January 17, 1846 No N.A. This time the Legislature approved calling a convention without first asking the people whether they want to call another convention.
January 24, 1855 Yes Yes

* With the mandatory periodic constitutional convention referendum, the Legislature doesn’t place the convention call on the ballot for voter approval, as the call is placed on the ballot automatically; that is, even if the legislature is opposed to calling a convention.

** The standard convention process, regardless of whether a convention is called by a legislature or periodic referendum, entails three steps: 1) voters choose whether to approve a referendum to call a convention, 2) voters elect delegates to a convention, and 3) voters choose whether to ratify a convention’s proposals. In 1844, Iowa’s Legislature skipped 1) and 2). In 1846, it skipped 1).

Iowa Voters’ Track Record of Calling Constitutional Conventions

Vote
Date*
Yes
#
No
#
Yes
%
No
%
Called?
August
1840
937 2,907 24.38% 75.62% No
August
1842
4,129 6,825 37.69% 62.31% No
April
1844
6,719 3,974 62.84% 37.16% Yes
August
1856
32,790 14,612 69.17% 30.83% Yes
1870 24,846 82,039 23.25% 76.75% No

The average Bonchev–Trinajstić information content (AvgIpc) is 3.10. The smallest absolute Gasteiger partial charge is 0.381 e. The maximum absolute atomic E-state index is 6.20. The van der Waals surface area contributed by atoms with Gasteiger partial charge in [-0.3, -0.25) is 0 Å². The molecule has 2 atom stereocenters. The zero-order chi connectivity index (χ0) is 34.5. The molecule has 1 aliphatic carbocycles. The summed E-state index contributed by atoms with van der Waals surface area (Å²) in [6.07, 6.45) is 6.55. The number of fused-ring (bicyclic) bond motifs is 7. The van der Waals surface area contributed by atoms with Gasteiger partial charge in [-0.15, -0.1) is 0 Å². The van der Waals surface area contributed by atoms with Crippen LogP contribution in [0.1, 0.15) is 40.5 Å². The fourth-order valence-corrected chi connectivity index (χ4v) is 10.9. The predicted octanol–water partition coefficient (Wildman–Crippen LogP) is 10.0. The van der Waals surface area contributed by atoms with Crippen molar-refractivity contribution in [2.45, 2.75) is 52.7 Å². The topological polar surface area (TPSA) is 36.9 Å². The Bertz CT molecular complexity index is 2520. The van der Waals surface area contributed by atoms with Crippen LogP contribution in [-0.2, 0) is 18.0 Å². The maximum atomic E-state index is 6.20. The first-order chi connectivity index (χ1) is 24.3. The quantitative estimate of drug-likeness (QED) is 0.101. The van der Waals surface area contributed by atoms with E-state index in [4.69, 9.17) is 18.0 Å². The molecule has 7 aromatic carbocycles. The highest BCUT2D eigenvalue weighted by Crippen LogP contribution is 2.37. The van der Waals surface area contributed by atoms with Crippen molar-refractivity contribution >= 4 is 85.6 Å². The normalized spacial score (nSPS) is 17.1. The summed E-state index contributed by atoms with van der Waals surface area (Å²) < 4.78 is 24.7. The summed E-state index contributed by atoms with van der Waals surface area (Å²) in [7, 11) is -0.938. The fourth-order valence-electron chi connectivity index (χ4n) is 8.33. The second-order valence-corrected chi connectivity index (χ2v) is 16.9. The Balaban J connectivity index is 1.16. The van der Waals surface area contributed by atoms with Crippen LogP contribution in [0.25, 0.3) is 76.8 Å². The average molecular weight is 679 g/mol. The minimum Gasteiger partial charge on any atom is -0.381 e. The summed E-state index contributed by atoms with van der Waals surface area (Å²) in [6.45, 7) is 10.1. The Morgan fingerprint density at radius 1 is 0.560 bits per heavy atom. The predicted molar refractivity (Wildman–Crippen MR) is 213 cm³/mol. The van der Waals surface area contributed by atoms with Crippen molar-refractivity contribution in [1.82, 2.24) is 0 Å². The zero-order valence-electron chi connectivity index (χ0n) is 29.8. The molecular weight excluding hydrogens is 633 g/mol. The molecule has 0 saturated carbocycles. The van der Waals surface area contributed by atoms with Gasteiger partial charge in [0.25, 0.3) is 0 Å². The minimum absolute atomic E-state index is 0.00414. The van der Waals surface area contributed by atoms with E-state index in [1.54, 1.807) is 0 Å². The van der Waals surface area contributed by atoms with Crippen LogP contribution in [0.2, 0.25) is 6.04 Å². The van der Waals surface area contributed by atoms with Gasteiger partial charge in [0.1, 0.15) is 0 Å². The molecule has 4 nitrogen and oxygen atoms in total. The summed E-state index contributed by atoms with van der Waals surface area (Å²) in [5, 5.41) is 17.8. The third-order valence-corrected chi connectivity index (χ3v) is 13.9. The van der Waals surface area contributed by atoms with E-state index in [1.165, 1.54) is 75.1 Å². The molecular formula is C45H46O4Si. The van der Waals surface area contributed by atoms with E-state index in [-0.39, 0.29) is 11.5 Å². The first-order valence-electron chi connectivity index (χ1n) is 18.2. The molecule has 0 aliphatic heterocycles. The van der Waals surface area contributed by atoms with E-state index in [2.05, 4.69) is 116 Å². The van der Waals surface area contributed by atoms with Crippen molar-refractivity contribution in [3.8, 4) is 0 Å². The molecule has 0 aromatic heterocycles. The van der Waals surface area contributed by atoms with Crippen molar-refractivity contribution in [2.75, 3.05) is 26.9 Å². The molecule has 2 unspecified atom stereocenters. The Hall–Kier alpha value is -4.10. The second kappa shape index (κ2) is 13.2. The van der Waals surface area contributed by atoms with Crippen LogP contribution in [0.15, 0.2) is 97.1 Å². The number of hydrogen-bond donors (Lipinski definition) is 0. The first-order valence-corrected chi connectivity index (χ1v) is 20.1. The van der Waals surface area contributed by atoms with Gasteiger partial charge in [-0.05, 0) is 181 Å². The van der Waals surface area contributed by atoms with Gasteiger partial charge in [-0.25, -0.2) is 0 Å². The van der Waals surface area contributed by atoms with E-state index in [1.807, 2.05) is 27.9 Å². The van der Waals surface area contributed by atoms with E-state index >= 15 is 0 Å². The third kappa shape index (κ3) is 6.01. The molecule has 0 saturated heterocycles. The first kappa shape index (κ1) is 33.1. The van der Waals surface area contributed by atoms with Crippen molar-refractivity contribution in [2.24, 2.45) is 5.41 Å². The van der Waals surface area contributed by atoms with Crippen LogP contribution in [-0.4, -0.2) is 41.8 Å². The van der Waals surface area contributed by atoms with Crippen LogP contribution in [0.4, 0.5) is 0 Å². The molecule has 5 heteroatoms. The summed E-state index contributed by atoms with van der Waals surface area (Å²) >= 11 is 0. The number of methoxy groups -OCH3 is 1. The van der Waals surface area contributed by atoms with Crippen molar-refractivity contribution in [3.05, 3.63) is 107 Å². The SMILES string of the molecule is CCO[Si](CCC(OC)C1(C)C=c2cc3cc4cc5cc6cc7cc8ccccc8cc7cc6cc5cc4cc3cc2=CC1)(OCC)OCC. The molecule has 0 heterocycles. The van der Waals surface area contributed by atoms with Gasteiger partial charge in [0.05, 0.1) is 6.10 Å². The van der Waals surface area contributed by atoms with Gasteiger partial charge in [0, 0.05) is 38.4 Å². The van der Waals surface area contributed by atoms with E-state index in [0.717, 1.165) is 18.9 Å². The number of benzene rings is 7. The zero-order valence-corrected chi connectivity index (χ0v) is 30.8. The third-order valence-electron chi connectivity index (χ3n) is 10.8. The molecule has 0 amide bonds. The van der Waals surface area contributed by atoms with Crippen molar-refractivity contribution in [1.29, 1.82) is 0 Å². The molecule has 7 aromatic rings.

1880 69,762 83,784 45.43% 54.57% No
1890 27,806 159,394 14.85% 85.15% No
1900 176,337 176,892 49.92% 50.08% No**
1910 134,983 166,054 44.84% 55.16% No
1920 279,652 221,763 55.77% 44.23% Yes***
1930 140,667 195,356 41.86% 58.14% No
1940 199,247 352,142 36.14% 63.86% No
1950 221,189 319,704 40.89% 59.11% No
1960 470,257 534,628 46.80% 53.20% No
1970 204,517 214,663 48.79% 51.21% No
1980 404,249 640,130 38.71% 61.29% No
1990 179,762 491,179 26.79% 73.21% No
2000 299,972 598,318 33.39% 66.61% No
2010 317,577 649,316 32.85% 67.15% No

* Note on election dates. The April 1846 election was for April township elections. The August 1840, August 1842, and August 1856 elections were for general elections. The periodic constitutional convention referendum elections beginning in 1870 were for general elections.

** Official county results from the 1900 referendum showed it passing from Nov. 6, 1900 through Nov. 27, 1900. On Nov. 28, Iowa’s canvassing board found 1,000 no votes that allowed it to turn the apparent yes vote into a no vote. For details, see the separate web page under the history menu item on Iowa’s 1900 constitutional convention referendum.

*** The 1920 convention was called, but the Legislature refused to pass the enabling legislation to convene it. The House and Senate claimed they couldn’t agree on the terms for convening it.

Iowa Voters’ Track Reford of Ratifying Constitutional Convention Proposals

 

Vote Date Yes
#
No
#
Yes % No % Comment
April 7, 1845 6,023 7,019 46.18 53.82 Constitution proposed by the 1844 constitutional convention rejected 1st time.
August 1845 7,235 7,656 48.59 51.41 The Legislature didn’t like the rejection, so resubmitted the same constitution a second time, which the people then rejected a second time.  It is unclear if this resubmittal without calling another convention was constitutional.